As children start to learn how to write, it is inevitable that they will commit some writing errors. It is part and parcel of the learning process. However, parents should be also cautious at this stage of learning and to closely monitor your child’s progress. If these writing errors continue to occur for a long period of time, it might signify that there are some underlying issues that your child is unable to overcome on their own.

What is dysgraphia

You may not have encountered this word often, but dysgraphia is a condition where a person’s writing abilities is affected. Dysgraphia is characterized by a difficulty in expressing thoughts in written format and having poor and slow handwriting. But do take note that having poor handwriting does not automatically mean you have dysgraphia. Dysgraphia is a more than just having poor handwriting.

2 types of dysgraphia

Dysgraphia can be categorized into two types: language-based, and non-language-based. Non-languagebased dysgraphia is caused by a dysfunction in the motor skills that is required for writing. On the other hand, language-based dysgraphia is caused by impairments in the language composition of writing such as difficulty transforming sounds and words into written form. (Dyslexia – SPELD Foundation, 2014)

Dysgraphia and other learning difficulties

Dysgraphia can be either diagnosed as a stand-alone condition or together with other learning difficulties such as ADHD and dyslexia. As a matter of fact, dysgraphia and dyslexia do sometimes overlap because they are both a form of language disorder and they share similar characteristics. What makes the two different is that, people with dysgraphia can read fluently. Dyslexia affects the person’s reading ability because of the mix ups and struggles in converting alphabets into phonemes while dysgraphia only affects the person’s writing abilities as they have difficulty in terms of writing or transforming alphabets into graphemes (sounds in written form). Children with ADHD can also portray some characteristics of dysgraphia. “Since handwriting skills require memory for the movement path for each letter as well as for how letters connect, children with working memory and/or attention deficits can have difficulty mastering handwriting skills.” (Lunney, 2015)

Symptoms of dysgraphia

In her article Understanding Dysgraphia, Erica divided the symptoms of dysgraphia into six categories namely: visual-spatial, fine motor, language processing, spelling/handwriting, grammar, and organization of language. (Patino, 2018)


Visual-Spatial Difficulties

  • Difficulty in identifying shapes and letter spacing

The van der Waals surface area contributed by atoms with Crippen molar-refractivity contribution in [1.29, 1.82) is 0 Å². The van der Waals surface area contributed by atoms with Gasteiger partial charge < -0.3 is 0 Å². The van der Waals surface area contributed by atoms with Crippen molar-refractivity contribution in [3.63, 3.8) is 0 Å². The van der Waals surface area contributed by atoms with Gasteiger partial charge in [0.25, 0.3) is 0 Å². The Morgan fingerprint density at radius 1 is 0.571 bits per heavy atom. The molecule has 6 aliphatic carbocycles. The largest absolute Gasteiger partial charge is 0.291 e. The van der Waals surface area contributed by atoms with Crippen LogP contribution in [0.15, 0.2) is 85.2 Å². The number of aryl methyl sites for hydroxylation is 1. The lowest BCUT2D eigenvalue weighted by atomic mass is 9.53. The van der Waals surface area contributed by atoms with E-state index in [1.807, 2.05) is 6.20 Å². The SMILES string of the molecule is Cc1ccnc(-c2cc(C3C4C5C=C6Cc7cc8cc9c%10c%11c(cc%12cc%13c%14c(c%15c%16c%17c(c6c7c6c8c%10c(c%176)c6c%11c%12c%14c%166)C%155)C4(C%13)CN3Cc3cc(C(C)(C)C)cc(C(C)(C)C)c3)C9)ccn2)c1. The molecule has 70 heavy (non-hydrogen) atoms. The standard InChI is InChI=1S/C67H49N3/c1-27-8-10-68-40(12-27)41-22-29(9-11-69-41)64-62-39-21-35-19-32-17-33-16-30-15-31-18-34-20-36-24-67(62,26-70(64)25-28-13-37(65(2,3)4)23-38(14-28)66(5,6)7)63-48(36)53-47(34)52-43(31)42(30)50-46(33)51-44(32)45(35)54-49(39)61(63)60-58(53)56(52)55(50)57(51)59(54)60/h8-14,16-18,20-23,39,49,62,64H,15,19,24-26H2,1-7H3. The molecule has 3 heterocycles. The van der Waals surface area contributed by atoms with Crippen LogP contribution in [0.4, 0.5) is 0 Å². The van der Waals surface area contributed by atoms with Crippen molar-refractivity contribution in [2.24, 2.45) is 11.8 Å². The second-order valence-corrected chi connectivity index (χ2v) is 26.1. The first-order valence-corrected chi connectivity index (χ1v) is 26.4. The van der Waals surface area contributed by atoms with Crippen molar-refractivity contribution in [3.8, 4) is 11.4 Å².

• Difficulty in organizing words from left to right
  • Writing letters in different directions
  • Overlapping letters and words on the same page
  • Difficultly in writing on the line and inside the margin
  • Difficulty in reading maps and drawing shapes
  • Rewriting and copying texts from the whiteboard

Fine Motor Difficulties

  • Poor at holding the pen correctly
  • Difficulty in doing other activities that involves the hands or fingers such as tracing, tying shoes, doing puzzles and typing
  • Poor at colouring or using the scissors within the line
  • Places hand at an awkward position when writing

Language Processing Issues

  • Difficulty in writing ideas down
  • Difficulty in understanding rules and instructions
  • Difficulty in following directions

Spelling Issues/Handwriting Issues

  • Able to verbally spell a word correctly but make errors in writing
  • Poor at identifying misspelled words from the correct spelling words
  • Mixes up small and capital letters
  • Difficulty in reading his own writing
  • Frequently erases his work and rewrite
  • Poor writing stamina

Grammar and Usage Problems

  • Incorrect usage of punctuations
  • Difficulty in writing down complete sentences

Organization of Written Language

  • Better in verbally telling stories than writing stories down
  • Sentences get jumbled up when writing
  • Difficulty in converting train of ideas to written form

Diagnosis and treatment

Symptoms of dysgraphia can be seen as early as the child starts learning. However, it is not easily identifiable because some signs might just be typical of a child who is in the early stages of learning. But should the symptoms continue to persist as the child grows older, it is best to consult a licensed professional. Although dysgraphia is a lifelong learning difficulty, there are therapies available to help people manage their dysgraphia. The earlier you undergo diagnosis and therapy, the better the chances are for the condition to be managed.




Lunney, M. (2015, August 14). Dyslexia and Dysgraphia: Same or Different? Retrieved from Lexercise: https://www.lexercise.com/blog/dyslexia-and-dysgraphia

Dyslexia – SPELD Foundation. (2014). What is Dysgraphia? Retrieved from dsf – Dyslexia- SPELD Foundation: https://dsf.net.au/what-is-dysgraphia/

Patino, E. (2018). Understanding Dysgraphia. Retrieved from Understood: https://www.understood.org/en/learning-attention-issues/child-learning-disabilities/dysgraphia/understanding-dysgraphia